IT IS one thing to demand an answer from someone; it is quite another to receive an answer you do not want to hear.This is the position in which Alex Salmond finds himself, as he awaits a speech in Edinburgh by the Chancellor, George Osborne, on the possibility of a currency union between an independent Scotland and the rest of the UK.
Last year, the First Minister demanded that the UK government open negotiations with the Scottish Government on what would happen after a Yes vote. When no positive response was immediately forthcoming, he criticised UK ministers for failing to give Scottish voters the information they needed to make an informed judgment.
Well, Mr Salmond will have his answer in one area today. But it is not what he wanted to hear. It is understood Mr Osborne will rule out a formal currency union between the rest of the UK (rUK) and an independent Scotland.
That Mr Osborne has been willing to clarify his position is welcome. So, too, is the expected clarification from Ed Balls and Danny Alexander, the Treasury spokesmen for Labour and the Lib Dems. Scottish voters will now have a much clearer picture of where everyone stands on this key issue. These would be the opening positions in post-Yes negotiations.
It is unfortunate that the SNP, in the form of Nicola Sturgeon, has chosen to use such aggressive language in response to the Treasury making its position known. Is this really “bullying”, as she suggests, or is it a simple declaration of the rUK’s likely position of self-interest?
Mr Osborne’s straight answer to the straight question “what will you do?” requires an equally straight answer from the Scottish Government. It is not sufficient for the SNP to say, “they’re bluffing, trust us, it’ll all be fine”. It is beholden on Mr Salmond to take Mr Osborne’s comments at face value, and to explain what an independent Scotland would do in the event of the Treasury ruling out a formal currency union.
So, what is Mr Salmond’s Plan B? Will an independent Scotland just use the pound without a formal say in sterling zone macro-economic policy? Will Scotland move towards its own currency? Or will the SNP go back to its position of just a few years ago and embrace the euro?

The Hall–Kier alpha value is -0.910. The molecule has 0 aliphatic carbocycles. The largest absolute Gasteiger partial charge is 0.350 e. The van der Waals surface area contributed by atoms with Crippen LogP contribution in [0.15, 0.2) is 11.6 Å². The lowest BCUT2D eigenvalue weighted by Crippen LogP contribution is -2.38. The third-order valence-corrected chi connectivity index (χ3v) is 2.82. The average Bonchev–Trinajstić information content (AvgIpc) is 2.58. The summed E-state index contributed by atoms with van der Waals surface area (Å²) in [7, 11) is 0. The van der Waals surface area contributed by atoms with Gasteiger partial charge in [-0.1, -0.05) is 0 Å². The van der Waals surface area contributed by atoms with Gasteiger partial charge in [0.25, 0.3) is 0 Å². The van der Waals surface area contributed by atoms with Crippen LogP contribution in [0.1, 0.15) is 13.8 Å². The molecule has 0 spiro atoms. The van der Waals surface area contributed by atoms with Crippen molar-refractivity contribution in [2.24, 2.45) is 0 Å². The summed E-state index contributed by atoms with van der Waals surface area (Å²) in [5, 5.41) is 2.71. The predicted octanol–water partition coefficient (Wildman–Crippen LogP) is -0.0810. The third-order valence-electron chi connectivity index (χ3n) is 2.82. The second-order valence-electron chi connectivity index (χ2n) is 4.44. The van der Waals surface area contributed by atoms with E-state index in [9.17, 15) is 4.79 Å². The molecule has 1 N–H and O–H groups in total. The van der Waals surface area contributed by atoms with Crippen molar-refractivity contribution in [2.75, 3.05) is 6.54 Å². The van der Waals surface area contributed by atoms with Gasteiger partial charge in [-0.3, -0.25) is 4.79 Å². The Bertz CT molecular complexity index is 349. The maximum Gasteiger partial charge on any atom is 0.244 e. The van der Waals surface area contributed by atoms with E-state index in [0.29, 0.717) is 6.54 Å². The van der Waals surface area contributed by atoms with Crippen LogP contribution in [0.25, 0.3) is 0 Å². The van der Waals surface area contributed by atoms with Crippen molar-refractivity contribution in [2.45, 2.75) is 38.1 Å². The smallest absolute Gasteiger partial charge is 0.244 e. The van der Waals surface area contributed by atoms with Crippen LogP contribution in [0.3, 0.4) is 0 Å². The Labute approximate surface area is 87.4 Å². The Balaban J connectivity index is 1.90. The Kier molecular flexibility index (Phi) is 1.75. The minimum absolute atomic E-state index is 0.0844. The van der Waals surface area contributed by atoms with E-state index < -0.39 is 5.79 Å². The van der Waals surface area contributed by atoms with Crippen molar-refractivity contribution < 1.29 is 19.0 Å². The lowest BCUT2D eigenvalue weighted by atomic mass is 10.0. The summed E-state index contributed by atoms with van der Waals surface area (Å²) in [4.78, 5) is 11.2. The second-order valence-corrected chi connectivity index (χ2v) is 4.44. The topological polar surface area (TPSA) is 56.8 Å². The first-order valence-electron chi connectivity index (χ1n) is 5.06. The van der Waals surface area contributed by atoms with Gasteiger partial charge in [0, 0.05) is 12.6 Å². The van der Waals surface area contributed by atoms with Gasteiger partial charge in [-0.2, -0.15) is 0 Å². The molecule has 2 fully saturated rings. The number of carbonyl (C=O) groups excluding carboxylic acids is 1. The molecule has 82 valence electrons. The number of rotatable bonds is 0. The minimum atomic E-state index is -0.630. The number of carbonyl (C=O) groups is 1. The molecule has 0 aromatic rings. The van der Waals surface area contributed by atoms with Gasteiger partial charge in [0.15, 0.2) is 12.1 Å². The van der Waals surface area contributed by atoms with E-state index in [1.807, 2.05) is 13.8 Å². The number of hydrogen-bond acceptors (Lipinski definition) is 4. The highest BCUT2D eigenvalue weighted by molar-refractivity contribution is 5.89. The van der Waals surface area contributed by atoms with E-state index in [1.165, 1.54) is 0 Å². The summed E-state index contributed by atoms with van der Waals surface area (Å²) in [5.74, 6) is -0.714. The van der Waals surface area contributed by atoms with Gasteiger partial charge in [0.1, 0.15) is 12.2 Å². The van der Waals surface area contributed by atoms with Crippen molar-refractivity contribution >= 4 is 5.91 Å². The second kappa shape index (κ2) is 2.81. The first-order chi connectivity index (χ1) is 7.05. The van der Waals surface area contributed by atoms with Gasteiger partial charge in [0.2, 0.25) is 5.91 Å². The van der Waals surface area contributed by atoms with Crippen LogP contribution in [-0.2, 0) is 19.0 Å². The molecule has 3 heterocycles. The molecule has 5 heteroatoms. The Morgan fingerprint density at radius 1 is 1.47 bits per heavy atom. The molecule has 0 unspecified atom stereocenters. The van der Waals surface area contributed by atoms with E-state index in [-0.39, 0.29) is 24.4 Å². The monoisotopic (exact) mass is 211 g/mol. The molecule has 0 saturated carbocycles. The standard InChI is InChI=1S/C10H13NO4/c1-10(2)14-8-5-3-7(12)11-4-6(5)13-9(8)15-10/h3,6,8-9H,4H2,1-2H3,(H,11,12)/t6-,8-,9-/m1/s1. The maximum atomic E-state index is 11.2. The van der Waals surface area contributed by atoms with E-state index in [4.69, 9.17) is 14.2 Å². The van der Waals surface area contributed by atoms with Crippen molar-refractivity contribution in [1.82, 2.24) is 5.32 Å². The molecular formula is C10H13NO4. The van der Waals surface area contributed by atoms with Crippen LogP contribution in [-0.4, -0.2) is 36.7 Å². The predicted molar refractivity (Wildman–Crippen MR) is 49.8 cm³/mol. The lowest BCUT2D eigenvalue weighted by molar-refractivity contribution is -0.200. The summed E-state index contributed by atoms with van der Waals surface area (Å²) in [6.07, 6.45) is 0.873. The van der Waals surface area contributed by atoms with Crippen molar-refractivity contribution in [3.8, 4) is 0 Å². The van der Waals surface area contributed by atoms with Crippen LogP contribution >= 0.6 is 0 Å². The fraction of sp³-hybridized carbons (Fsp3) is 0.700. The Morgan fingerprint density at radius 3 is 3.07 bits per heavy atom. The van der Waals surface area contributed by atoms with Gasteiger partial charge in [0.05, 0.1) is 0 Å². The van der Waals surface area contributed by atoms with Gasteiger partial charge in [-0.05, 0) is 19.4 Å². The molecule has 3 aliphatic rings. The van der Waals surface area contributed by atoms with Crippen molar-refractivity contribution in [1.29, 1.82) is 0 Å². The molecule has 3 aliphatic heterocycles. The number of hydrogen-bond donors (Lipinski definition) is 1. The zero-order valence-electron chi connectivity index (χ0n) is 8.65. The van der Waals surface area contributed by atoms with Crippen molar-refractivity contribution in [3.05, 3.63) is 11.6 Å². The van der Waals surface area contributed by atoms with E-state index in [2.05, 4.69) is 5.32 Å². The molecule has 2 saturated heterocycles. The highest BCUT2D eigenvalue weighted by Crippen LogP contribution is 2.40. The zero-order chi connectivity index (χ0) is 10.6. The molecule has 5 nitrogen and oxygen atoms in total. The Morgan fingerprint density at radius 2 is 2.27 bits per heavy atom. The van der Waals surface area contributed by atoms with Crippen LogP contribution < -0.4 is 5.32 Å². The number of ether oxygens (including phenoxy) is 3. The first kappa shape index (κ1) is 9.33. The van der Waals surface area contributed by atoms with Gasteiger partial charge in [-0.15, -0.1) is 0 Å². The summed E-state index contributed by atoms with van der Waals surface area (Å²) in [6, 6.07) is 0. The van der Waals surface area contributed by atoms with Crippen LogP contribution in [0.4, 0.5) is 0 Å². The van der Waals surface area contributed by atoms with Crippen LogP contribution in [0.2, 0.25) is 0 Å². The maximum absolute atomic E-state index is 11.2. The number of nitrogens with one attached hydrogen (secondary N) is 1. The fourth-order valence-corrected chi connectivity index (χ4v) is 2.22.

Where the SNP may be on stronger ground is its claim that the pound is a UK asset that must be divided – or shared – after independence. But if the rUK disagrees, how would this dispute be settled? Who would hold the jackets and adjudicate?
Scottish voters also deserve clarity on Mr Salmond’s warning – repeated yesterday by Ms Sturgeon – that an independent Scotland would refuse to pay its share of UK debt if denied entry into a currency union. It is hard to characterise this as anything other than a threat. The stakes in Scotland’s independence referendum just got higher.
Trump must apologise for crass comment
PERHAPS having a 58-storey skyscraper on New York’s Fifth Avenue with your name on it does something to one’s sense of proportion.
How else can we explain Donald Trump’s outburst yesterday, saying the wind farm revolution would be a disaster for Scotland comparable to “Pan Am 103”.
This was the call sign of the Boeing 747 that blew up in the skies over Lockerbie in December 1988, with the loss of 270 lives.
Mr Trump’s comment was in more than just poor taste. It was an appalling lapse of judgment. It was insensitive and it was crass. Mr Trump deserves all the international condemnation and opprobrium this outburst brings.
It should go without saying – but in Mr Trump’s case probably needs spelled out – that he should withdraw his comment immediately and apologise not just to the people of Lockerbie but also to the relatives of the victims of that terrible night, very many of them Mr Trump’s fellow Americans.
That he felt able to make such a comment is an indication of how skewed his reasoning has become when it comes to the wind farm project off the Aberdeenshire coast that he claims will ruin his golf resort on the Menie estate. Mr Trump’s behaviour on this issue is entirely out of proportion.
In a leader column yesterday, this newspaper said Mr Trump had all but squandered what goodwill he had in this country. After these comments, what little goodwill that was left may now have disappeared.
The decent thing to do would be for Mr Trump to find within himself a sliver of humility and a modicum of humanity, and to make good this wrong.
Perhaps we should not hold our breath.